In one of the years’ most acclaimed films and South Korea’s official entry for Best Foreign Language Film for the 2019 Academy Awards, director Lee Chang-dong has crafted a psychological tale of all-consuming jealousy. Based on the short-story “Barn Burning” by Haruki Murakami, the film is certified fresh on site Rotten Tomatoes and is available on a Blu-Ray combo-pack and DVD from WellGo USA on March 5.

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Living in his own world, introverted Jong-su (Ah In-yoo) becomes more frustrated with his life, which is then further complicated when he meets up with the free-spirited Hae-mi (Jun Jong-seo) and the two grow romantically attached to each other. When the wealthy and sophisticated Ben (Steven Yuen, from ‘The Walking Dead’) enters their lives after the girl returns from a trip to Africa, their lives are further thrown into a twist when she disappears without a trace one day. As Jongsu tries to trail her, Ben’s mysterious hobby comes to light which begins to cast doubt on everyone involved in their lives as to what happened to their friend, and soon leads into a harrowing experience for all involved.

Overall, this was just flat-out boring with plenty of fine technical qualities. The major factor in the film is the running time, which is just way too overlong and has no real purpose being so. All the early setups involving their burgeoning romance work out fine, but the other subplots are just excruciating and drag this out to absurd degrees. The exploits with trying to get his father off the hook for his criminal offense just don’t mean anything interesting is going on, the slowly-burgeoning three-way romance when she returns offers up the usually typical interactions that just scream bland love triangle and it’s way too late into the film before anything happens as a result. That it’s barely an hour and a half before we realize anything’s gone wrong due to all these inconsequential storylines and meeting up with everybody else, really drags this out.

Likewise, equally problematic is the wholly ambiguous nature of the central mystery. The fact that Hae-mi has disappeared without a trace, shutting off her forms of communication, stopped going to work and checking in on her friends, should result in a police investigation into what’s going on. Instead, Jong-su decides to play amateur detective for the whole of the movie, resulting in his getting nowhere fast because of the culture difference between him and Ben. That he’s right to suspect Ben means that almost all of the encounters are stymied by Ben’s wealth and access to a world he can’t get to on his own, leaving Jong-su to have to pull back and wait for a different time to investigate. Most importantly, the screenplay by Oh Jung-mi that manages to get somewhat interesting in the second half with these investigations, makes the cardinal error of remaining ambiguous about the fate of everyone, leaving you in a state of confusion more than anything.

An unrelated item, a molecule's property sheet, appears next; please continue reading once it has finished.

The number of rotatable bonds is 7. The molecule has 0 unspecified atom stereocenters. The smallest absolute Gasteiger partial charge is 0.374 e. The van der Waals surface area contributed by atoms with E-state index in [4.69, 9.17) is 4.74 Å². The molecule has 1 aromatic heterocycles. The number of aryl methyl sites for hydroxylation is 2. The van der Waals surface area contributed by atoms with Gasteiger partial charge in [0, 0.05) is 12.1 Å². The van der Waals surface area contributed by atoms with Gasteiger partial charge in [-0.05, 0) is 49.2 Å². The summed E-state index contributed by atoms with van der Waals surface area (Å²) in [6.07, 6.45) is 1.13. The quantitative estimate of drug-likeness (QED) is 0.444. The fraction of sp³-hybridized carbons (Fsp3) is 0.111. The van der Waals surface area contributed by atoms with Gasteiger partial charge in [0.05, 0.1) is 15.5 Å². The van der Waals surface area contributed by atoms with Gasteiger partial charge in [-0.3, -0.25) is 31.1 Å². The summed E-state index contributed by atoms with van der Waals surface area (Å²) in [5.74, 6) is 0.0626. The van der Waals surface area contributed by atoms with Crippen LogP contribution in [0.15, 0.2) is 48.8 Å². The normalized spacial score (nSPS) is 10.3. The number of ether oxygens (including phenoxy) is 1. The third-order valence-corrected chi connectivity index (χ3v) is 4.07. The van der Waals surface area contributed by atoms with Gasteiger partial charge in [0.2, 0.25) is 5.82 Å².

Most of the accolades heaped at this film are decidedly based rightfully around the technical accomplishments. Director Lee Chang-dong whips out a plethora of stellar tactics here to create an intriguing mystery made all the more impressive due to these technical qualities. Ably assisted by Hong Kyung-pyo’s brilliant cinematography and the impeccable set design of the various locations shown here, the film is incredibly gorgeous to look at. Several shots here are impressive, most notably a twilight sequence of Hae-mi dancing suggestively in front of the glaring sunlight sinking in the sky off in the distance. Also impressive is the stellar shots of the burning greenhouses as one of the characters stands in front of them, creating a truly powerful and memorable image with the bright, searing red and orange blazing against the cold blue twilight. With some great acting and rather impressive musical stings from MOWG, the technical aspects of ‘Burning’ are strong and hold this one up considerably.

While the technical accomplishments of the film are what really holds this one up, overall it’s a slow, mostly dull mystery that never gets resolved and is way too long for its own good. For those that appreciate those elements and are willing to play along with its slow-burn approach, ‘Burning’ will be highly rewarding, but those looking for a different kind of film will be solely disappointed overall.

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